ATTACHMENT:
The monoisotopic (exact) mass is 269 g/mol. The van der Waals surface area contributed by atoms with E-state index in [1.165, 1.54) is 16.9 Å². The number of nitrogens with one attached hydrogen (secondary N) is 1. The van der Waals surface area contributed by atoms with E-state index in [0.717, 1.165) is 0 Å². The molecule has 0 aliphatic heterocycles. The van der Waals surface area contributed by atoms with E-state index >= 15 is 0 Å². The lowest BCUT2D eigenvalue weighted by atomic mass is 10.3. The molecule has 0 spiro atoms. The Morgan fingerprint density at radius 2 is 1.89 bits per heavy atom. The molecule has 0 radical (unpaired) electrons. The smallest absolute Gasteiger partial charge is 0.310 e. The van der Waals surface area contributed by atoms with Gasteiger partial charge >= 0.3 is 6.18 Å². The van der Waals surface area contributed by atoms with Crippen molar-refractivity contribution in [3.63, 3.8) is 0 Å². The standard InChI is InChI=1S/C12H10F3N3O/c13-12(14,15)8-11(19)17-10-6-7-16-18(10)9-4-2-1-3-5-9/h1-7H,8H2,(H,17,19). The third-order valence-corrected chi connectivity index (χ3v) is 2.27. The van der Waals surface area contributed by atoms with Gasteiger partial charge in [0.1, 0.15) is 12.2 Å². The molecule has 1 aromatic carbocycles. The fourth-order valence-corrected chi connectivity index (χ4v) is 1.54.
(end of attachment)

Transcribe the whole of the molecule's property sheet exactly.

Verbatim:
The monoisotopic (exact) mass is 269 g/mol. The van der Waals surface area contributed by atoms with E-state index in [1.165, 1.54) is 16.9 Å². The number of nitrogens with one attached hydrogen (secondary N) is 1. The van der Waals surface area contributed by atoms with E-state index in [0.717, 1.165) is 0 Å². The molecule has 0 aliphatic heterocycles. The van der Waals surface area contributed by atoms with E-state index >= 15 is 0 Å². The lowest BCUT2D eigenvalue weighted by atomic mass is 10.3. The molecule has 0 spiro atoms. The Morgan fingerprint density at radius 2 is 1.89 bits per heavy atom. The molecule has 0 radical (unpaired) electrons. The smallest absolute Gasteiger partial charge is 0.310 e. The van der Waals surface area contributed by atoms with Gasteiger partial charge >= 0.3 is 6.18 Å². The van der Waals surface area contributed by atoms with Crippen molar-refractivity contribution in [3.63, 3.8) is 0 Å². The standard InChI is InChI=1S/C12H10F3N3O/c13-12(14,15)8-11(19)17-10-6-7-16-18(10)9-4-2-1-3-5-9/h1-7H,8H2,(H,17,19). The third-order valence-corrected chi connectivity index (χ3v) is 2.27. The van der Waals surface area contributed by atoms with Gasteiger partial charge in [0.1, 0.15) is 12.2 Å². The molecule has 1 aromatic carbocycles. The fourth-order valence-corrected chi connectivity index (χ4v) is 1.54.